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Introducing Enigma – The Little Black Box

I have spent the last few week-ends designing a little computer game about decision-making. You can play it yourself, and observe how you need to change your methods once you leave the ordered world and enter a complex environment. Here’s its story.

I once read a book where complexity was described with the help of an imagined game. It is a black box with four buttons, four signals and a simple little mechanism inside. If you press a button, it shows a signal. Your task is to predict what signal will be shown when you press a specific button. And the book said that without looking into the black box, without knowing how the mechanism works, just by playing around with the buttons until you get it, you would be completely at a loss. And that would be what you experience in complexity.

Some years later I searched again for that passage, but to this day I have been unable to find it. I did however remember the game well enough to build a simulation. One player would impersonate the machine, and read the answers from a sheet of paper. The others would have to “press the buttons” by asking the person. I’ve played that game with about sixty teams of two to five players, and this is my conclusion:

All the teams get very frustrated, and most of them give up. But their behaviour is interesting. Most teams press buttons about 10 times, and then turn around and create their big theory of everything, being very hesitant to press more buttons. They also hesitate to test their theory before it is complete. If they do test it and the test fails, they again press very few buttons and start building their next theory. I even designed some cards with hints about methods to use, and gave them to the players. Many teams ignored them.

Some teams however did find the solution and were able to predict the signals correctly. Interestingly, they still had no idea how the machine works inside. So the method that produced correct predictions was independent of the understanding of the causal workings of the machine.

Overall, the game served its purpose. Once they saw the mechanism, people understood that this is probably the smallest possible step into complexity. And your known habits of problem solving all go down the drains.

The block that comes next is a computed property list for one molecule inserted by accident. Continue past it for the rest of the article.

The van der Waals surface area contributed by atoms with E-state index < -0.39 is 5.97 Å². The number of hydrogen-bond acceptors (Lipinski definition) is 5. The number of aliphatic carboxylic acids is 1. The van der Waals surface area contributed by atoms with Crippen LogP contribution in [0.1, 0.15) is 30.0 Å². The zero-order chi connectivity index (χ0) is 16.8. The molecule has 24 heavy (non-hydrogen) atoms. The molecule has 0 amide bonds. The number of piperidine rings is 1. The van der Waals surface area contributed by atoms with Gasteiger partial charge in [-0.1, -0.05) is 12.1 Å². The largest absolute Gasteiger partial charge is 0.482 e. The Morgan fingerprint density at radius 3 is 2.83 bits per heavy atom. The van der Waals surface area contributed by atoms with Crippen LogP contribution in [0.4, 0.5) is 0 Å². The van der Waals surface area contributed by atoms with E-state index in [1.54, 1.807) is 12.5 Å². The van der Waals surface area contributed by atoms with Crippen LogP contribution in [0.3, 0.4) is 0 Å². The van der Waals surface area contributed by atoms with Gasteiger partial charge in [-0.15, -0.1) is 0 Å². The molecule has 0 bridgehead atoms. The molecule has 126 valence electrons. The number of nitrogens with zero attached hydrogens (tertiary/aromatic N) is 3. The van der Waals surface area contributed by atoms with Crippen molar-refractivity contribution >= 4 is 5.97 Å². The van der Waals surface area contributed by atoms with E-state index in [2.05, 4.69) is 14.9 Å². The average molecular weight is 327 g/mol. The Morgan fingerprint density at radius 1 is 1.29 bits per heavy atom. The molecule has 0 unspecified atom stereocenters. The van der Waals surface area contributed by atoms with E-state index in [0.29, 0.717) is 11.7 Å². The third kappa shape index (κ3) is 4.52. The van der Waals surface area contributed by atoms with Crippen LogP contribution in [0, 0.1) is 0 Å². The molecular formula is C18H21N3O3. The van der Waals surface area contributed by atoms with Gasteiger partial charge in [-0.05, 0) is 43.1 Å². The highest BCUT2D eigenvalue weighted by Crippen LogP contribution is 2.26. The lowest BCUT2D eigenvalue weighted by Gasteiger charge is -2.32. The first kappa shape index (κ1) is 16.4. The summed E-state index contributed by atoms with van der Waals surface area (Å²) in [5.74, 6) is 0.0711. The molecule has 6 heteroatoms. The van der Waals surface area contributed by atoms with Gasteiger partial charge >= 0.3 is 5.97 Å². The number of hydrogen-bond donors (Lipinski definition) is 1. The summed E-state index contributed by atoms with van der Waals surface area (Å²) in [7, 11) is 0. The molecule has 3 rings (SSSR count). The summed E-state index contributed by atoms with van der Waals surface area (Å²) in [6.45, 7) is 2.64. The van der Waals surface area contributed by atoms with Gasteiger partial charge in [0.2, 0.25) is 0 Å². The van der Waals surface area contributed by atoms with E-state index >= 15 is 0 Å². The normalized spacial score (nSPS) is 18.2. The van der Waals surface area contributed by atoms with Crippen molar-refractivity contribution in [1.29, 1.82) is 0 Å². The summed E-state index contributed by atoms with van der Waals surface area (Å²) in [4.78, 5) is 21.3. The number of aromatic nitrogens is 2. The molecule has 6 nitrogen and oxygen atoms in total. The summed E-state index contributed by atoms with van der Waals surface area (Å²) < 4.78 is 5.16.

But there was a downside to the whole game. Of the sixty teams, only three found the solution, usually after forty-five minutes and two flip-charts full of letters and numbers. This is why I decided to cut the number of buttons and signals down to three each, making it easier. Some tests revealed that more than half the players were now able to solve it in about ten minutes. That is when I decided to translate it into a beautiful little computer game. You can find it here and on the bottom of the homepage.

But this is where the story gets interesting. By chance, I bought a collection of essays by some of the founders of Cybernetics and Constructivism. And it contained an essay by Heinz von Foerster, which introduces this game as a non-trivial machine. But his conclusion is different from the passage I remember reading. He says that in order to solve the puzzle, you need to check it against 102466 possible versions of the machine. Just to give you an order of magnitude, the number of atoms contained in the universe is guessed to be less than 1082. While I am unable to give you the number for three instead of four buttons, it still remains so high that von Foerster’s conclusion would be convincing: This is impossible for a human being to solve.

Had I known this, I would not have tried the simulation in class, yet alone built the computer game. Only the incomplete transmission of this knowledge made me plough on, and come to a different conclusion.

So why was von Foerster wrong? At the moment, I can only offer some guesses. First, there is a graduation of difficulty. There are some more devilish ways I could set the machine, and yes, they would be impossible to solve. But I see something else at the core of it. If you were to create a theory of the machine, form a number of assumptions, and then exclude them one after the other, you would be choosing a very systematic, linear, computational way, but it would be the hard way. By comparison, the teams that solve the puzzle create a large number of data and are able to sustain very incomplete, sometimes contradictory assumptions about it for a long time, searching for more fragments of insight, before at some point more and more fall into place. It is like solving a 1000 piece puzzle. If you search for the bottom left corner piece and then for those that come next to it, you go about the task very systematically, but it will take ages. What most people do, however, is group colours, and maybe connect fragments of a few pieces each, undisturbed by the fact that for the moment there could be several places where this collection of pieces could fit in the final picture. It is a very non-linear, approximative approach to problem solving.

And that is probably a cornerstone in why humans are surprisingly good at dealing with complexity.

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